North Korea says it will continue to fire heavy weapons into waters along a maritime border it has disputed for decades.  North and South Korea traded warning shots in the area, just days after Pyongyang unilaterally declared it off limits to ships.

South Korea's Yonhap news agency reported North Korean fired a second artillery barrage into its coastal waters Wednesday, just hours after the first salvo.

North Korea's army warned it will continue to fire live ammunition in its coastal waters as part of what it calls an annual military drill.

South Korean officials say that Wednesday morning the North fired about 30 artillery shells into the ocean west of the Korean peninsula.  The South then fired about 100 shells into the air from a marine base on a nearby island as a warning to the North. 

South Korean officials say the North's artillery shells did not reach southern territorial waters. No casualties have been reported.

South Korean Unification Ministry spokeswoman, Lee Jeong-joo, says Seoul is paying close attention to the day's events.

She says the government is carefully studying military movements in North Korea, as well as the North's intentions, to determine an appropriate response.

South Korean President Lee Myung-bak is visiting India, but his chief security ministers convened an emergency meeting in his absence.  Defense Ministry spokesman Won Tae-jae says the South's forces are on high alert.

He says the South sent a written message to the North expressing "serious concerns" about its threatening actions, and its creation of unnecessary tension.

Wednesday's exchange took place along a maritime border mandated by U.S.-led United Nations forces in 1953 when an armistice halted fighting in the Korean War.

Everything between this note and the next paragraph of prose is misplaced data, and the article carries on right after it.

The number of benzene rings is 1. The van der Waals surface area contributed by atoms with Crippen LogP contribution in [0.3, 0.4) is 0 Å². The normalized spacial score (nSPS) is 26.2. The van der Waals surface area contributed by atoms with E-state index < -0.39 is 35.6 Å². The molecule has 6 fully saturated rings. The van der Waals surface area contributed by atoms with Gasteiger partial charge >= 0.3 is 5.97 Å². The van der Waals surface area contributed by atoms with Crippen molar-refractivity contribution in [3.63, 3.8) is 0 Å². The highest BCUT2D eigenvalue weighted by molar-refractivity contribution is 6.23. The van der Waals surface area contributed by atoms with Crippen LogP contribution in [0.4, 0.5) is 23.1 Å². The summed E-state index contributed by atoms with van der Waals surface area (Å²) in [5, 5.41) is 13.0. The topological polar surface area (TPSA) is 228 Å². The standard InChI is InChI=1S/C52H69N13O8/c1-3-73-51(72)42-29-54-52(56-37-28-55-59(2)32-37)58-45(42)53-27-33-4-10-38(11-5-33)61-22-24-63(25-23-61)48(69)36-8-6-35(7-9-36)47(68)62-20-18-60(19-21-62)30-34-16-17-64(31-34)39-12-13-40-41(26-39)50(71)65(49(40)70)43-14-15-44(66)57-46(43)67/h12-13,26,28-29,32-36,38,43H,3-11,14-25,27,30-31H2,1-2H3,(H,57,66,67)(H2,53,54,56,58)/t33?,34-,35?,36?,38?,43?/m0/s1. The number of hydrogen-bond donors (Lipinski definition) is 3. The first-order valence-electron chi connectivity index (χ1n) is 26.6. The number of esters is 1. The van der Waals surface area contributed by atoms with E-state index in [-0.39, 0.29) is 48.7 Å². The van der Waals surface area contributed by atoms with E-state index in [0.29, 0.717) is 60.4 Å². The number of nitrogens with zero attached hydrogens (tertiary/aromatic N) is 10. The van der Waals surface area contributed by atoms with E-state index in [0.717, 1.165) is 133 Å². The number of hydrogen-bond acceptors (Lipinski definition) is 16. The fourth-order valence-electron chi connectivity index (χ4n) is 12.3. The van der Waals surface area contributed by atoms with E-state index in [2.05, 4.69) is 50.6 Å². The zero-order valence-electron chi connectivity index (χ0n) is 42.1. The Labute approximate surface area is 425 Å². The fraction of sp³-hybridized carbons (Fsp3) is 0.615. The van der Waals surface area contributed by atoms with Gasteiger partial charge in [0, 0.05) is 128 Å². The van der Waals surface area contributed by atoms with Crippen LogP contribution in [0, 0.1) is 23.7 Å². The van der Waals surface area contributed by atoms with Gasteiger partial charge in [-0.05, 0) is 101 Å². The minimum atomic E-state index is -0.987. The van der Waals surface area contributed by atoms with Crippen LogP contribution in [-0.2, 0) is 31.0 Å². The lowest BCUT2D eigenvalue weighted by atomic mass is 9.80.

North Korea considers the border invalid.  The two Koreas fought deadly naval skirmishes in the area in 1999 and 2002.  South Korea also says its navy badly damaged a North Korean patrol boat that opened fire in November.  

This week, the North unilaterally declared a "no sail zone" for vessels near its coast, which many regional security analysts see as a precursor to artillery or missile tests.

Professor Kim Yong-hyun, a North Korea scholar at Seoul's Donguk University, thinks the provocations are meant to send a signal to the United States.

He says before the expected resumption of six-nation nuclear disarmament talks, North Korea is trying to stress the urgency of concluding a permanent peace treaty for the peninsula.

A peace treaty is one of the goals in an agreement to give up nuclear weapons that North Korea signed in 2005, then rejected.

Professor Kim says North Korea showed caution in firing artillery, not missiles, and ensuring the shells landed on the northern side of the maritime border.  He says that is a signal North Korea is still interested in international cooperation.

Wednesday's maritime exchange comes less than a week before U.S. Assistant Secretary of State Kurt Campbell visits Seoul to consult on North Korea and other security issues.